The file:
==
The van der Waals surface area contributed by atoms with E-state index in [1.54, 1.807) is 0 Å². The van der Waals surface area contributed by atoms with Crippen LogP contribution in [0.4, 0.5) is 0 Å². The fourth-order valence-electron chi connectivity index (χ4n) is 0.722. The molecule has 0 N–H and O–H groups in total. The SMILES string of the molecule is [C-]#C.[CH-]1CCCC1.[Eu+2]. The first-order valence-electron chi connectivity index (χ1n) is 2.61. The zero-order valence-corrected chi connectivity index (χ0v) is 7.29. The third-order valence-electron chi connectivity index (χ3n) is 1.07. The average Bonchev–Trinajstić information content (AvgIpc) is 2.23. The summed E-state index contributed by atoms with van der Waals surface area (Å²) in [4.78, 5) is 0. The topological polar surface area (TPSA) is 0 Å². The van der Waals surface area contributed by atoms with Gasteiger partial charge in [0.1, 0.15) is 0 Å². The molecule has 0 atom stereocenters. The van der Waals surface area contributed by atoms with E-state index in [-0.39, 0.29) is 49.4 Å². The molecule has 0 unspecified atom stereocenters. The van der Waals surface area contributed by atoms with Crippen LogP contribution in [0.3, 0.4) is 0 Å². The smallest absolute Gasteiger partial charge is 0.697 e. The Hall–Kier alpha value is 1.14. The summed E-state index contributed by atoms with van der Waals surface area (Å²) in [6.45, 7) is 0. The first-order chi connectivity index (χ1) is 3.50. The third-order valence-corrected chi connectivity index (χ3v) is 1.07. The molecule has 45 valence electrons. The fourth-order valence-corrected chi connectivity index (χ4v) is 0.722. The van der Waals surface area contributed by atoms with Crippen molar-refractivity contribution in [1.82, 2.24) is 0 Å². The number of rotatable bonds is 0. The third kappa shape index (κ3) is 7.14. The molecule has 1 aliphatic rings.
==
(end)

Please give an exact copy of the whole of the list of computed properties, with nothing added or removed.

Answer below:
The van der Waals surface area contributed by atoms with E-state index in [1.54, 1.807) is 0 Å². The van der Waals surface area contributed by atoms with Crippen LogP contribution in [0.4, 0.5) is 0 Å². The fourth-order valence-electron chi connectivity index (χ4n) is 0.722. The molecule has 0 N–H and O–H groups in total. The SMILES string of the molecule is [C-]#C.[CH-]1CCCC1.[Eu+2]. The first-order valence-electron chi connectivity index (χ1n) is 2.61. The zero-order valence-corrected chi connectivity index (χ0v) is 7.29. The third-order valence-electron chi connectivity index (χ3n) is 1.07. The average Bonchev–Trinajstić information content (AvgIpc) is 2.23. The summed E-state index contributed by atoms with van der Waals surface area (Å²) in [4.78, 5) is 0. The topological polar surface area (TPSA) is 0 Å². The van der Waals surface area contributed by atoms with Gasteiger partial charge in [0.1, 0.15) is 0 Å². The molecule has 0 atom stereocenters. The van der Waals surface area contributed by atoms with E-state index in [-0.39, 0.29) is 49.4 Å². The molecule has 0 unspecified atom stereocenters. The van der Waals surface area contributed by atoms with Crippen LogP contribution in [0.3, 0.4) is 0 Å². The smallest absolute Gasteiger partial charge is 0.697 e. The Hall–Kier alpha value is 1.14. The summed E-state index contributed by atoms with van der Waals surface area (Å²) in [6.45, 7) is 0. The first-order chi connectivity index (χ1) is 3.50. The third-order valence-corrected chi connectivity index (χ3v) is 1.07. The molecule has 45 valence electrons. The fourth-order valence-corrected chi connectivity index (χ4v) is 0.722. The van der Waals surface area contributed by atoms with Crippen molar-refractivity contribution in [1.82, 2.24) is 0 Å². The number of rotatable bonds is 0. The third kappa shape index (κ3) is 7.14. The molecule has 1 aliphatic rings.